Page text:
February 24, 2020:

I grew up in an apartment without towels. We had towels, but they were cheap, and small, and we kept them long after they were full of holes.

I don't know why this was. We were not rich by any stretch but we could afford towels. I assume that in her inwardness my parental unit simply did not find them worth thinking about.

In high school I was once amazed by the towels at someone's pool party. They were enormous, and thick, and comfortable, and they got you dry, and they were built to last. In reality they were ordinary bath sheets, but I'd never seen a bath sheet, and I was drop-dead impressed.

I went out of my way to mention this to my mother. I suppose it was an odd conversation: enthusing excitedly about bath sheets. But, I did, and, I told her that for my upcoming birthday I wanted one.

She seemed to love the idea. I was so happy! Usually we communicated so poorly. She was trapped in her self-isolation, it was difficult for her to hear what I said to her. I understand better now how that happened but as a teen I only knew it was true: I had to struggle for her to hear me. So that I was thrilled not only by the promise of a happening bath sheet but also by the seeming success of our conversation.

She asked me, "What color do you want?" I told her I didn't care. She pressed again and again: "Tell me three colors you want." In the end I randomly chose blue, green, and purple. But I didn't care about color. I just wanted a big, thick, quality bath sheet that wouldn't fall apart, and I was dead chuffed she'd agreed to get me one.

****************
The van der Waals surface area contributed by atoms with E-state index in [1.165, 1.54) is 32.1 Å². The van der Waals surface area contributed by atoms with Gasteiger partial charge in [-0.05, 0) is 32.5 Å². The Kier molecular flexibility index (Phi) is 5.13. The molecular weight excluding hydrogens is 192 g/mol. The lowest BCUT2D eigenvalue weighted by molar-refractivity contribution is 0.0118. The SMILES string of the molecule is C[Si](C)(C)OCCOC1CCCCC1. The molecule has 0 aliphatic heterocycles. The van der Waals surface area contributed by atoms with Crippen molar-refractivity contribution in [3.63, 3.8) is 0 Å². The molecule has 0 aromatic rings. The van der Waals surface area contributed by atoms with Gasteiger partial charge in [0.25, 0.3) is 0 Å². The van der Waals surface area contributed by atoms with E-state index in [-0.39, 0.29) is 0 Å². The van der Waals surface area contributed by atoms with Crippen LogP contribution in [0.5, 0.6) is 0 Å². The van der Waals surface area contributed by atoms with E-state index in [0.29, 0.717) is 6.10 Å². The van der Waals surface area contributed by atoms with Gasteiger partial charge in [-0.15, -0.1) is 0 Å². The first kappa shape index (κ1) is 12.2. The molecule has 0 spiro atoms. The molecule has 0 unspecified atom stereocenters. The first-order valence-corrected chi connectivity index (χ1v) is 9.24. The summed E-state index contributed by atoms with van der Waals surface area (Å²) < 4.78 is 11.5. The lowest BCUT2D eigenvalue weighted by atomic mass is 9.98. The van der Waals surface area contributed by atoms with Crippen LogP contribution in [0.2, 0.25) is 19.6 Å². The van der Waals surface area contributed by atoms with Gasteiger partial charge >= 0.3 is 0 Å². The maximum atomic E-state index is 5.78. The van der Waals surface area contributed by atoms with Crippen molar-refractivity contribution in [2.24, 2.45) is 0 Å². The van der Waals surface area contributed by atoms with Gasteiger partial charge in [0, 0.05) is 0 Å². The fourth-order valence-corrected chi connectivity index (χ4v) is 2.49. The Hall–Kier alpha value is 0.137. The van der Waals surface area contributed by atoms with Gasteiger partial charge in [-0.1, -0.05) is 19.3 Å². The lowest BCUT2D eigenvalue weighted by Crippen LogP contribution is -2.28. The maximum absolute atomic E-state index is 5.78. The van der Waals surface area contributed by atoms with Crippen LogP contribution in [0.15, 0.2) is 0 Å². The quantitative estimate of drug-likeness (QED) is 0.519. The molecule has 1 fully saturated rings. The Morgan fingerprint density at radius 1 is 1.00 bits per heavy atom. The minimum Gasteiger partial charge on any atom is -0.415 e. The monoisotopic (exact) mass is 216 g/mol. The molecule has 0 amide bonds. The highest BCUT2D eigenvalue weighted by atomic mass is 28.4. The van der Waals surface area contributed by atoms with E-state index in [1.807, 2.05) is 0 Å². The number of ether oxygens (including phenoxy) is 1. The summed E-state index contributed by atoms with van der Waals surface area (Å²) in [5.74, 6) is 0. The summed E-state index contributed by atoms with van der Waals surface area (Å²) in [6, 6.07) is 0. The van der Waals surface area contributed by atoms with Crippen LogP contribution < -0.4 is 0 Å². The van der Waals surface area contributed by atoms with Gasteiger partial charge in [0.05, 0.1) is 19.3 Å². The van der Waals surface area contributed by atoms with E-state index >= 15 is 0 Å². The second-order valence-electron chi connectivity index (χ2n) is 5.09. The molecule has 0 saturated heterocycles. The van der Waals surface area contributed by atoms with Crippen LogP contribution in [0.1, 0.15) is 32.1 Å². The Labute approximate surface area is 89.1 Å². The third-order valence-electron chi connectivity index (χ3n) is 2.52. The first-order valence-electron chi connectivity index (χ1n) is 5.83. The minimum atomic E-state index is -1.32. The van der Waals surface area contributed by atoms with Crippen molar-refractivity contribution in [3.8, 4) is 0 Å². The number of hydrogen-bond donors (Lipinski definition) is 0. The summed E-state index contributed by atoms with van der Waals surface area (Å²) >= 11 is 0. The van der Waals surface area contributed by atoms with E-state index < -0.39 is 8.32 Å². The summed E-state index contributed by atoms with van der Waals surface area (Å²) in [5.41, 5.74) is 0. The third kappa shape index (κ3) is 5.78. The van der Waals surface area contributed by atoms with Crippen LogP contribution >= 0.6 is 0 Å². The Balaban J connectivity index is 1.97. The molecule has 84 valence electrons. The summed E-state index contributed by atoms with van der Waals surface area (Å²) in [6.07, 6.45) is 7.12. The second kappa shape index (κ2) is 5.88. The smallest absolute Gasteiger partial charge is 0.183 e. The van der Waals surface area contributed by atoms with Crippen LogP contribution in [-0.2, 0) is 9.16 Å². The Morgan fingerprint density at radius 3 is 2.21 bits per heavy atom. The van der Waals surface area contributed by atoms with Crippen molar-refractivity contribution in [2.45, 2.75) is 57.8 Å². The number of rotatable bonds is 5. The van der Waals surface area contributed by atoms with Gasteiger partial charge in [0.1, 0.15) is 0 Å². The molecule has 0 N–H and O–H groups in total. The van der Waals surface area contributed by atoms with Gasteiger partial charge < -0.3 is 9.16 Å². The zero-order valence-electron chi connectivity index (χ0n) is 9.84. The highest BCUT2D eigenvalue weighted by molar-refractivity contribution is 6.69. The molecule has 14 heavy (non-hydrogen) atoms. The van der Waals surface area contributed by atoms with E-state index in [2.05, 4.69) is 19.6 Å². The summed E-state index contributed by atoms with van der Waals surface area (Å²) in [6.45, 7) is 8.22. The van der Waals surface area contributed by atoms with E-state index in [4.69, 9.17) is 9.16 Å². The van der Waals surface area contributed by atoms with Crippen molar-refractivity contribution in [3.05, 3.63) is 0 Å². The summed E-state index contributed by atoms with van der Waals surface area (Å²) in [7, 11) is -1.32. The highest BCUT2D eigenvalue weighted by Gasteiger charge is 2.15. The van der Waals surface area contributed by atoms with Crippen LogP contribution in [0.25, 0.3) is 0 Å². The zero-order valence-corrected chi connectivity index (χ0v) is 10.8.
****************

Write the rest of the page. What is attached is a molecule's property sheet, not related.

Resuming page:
Of course, that's not what happened. I'm sure you saw this coming. But I didn't. On my birthday when I unwrapped the box it contained three of the identical cheap, flimsy, falls-apart-in-six-months shitty Sears tiny-towels we'd always had. One blue, one green, one purple.

I was so amazingly hurt. Devastated. That was the exact moment I realized unequivocally that my mother and I would never be close. That for the rest of our lives no matter how hard I struggled to communicate she was not going to hear, would never know the person I'd become. Which is what happened. To the end of her life, in her eyes I was five years old. The little boy whose picture she wore on a locket around her neck.

Two decades later, on a special occasion, treating myself to presents, I at last bought bath sheets for my home. Two towel sets for my use with a spare for guests. Swankass: excellent quality, very thick, very big. As you may imagine, they had an emotional significance to me beyond their high rate of absorption.

These towels turn out to be central to a heartbreak of a different kind.

With my considerable help, my alcoholic-but-eight-months-sober ex-fiancée is getting married. Her husband-to-be is arriving for his first visit. We go on a mad spree of cleaning and cooking and straightening and doing everything we can to make the house welcoming.

I walk into the bathroom to find her using the guest towels to remove mold from the ceiling. She's wrapped the bath sheet around the end of a sponge mop, soaked it in bleach, and is scrubbing away. She's destroyed the entire guest set with bleach and abuse.

I'm very, very hurt.

Not for the first time. It's who she is. She's previously destroyed the down guest pillows by sitting on them in tall weeds without pillowslips. These objects have no emotional significance for her, and, although she recognizes their significance for me, she doesn't care. I'm an ATM and a chauffeur and apart from that I'm invisible, me and my guest towels laden with life's burdens of failure and emotion.

I have since frequently wondered if this disregard is characteristic of addiction per se — perhaps one outcome of the distorted neurochemistry engendered by substance abuse. Or if to the contrary people who are taught entitlement in childhood are more susceptible than others to addiction. Whatever the explanation, she isn't the only addict I've known who shares this flippantly entitled property-sense. My next relationship, equally disastrous, is with a former addict who mirrors this behavior down to detail. They're Part One and Part Two of the same broken experience.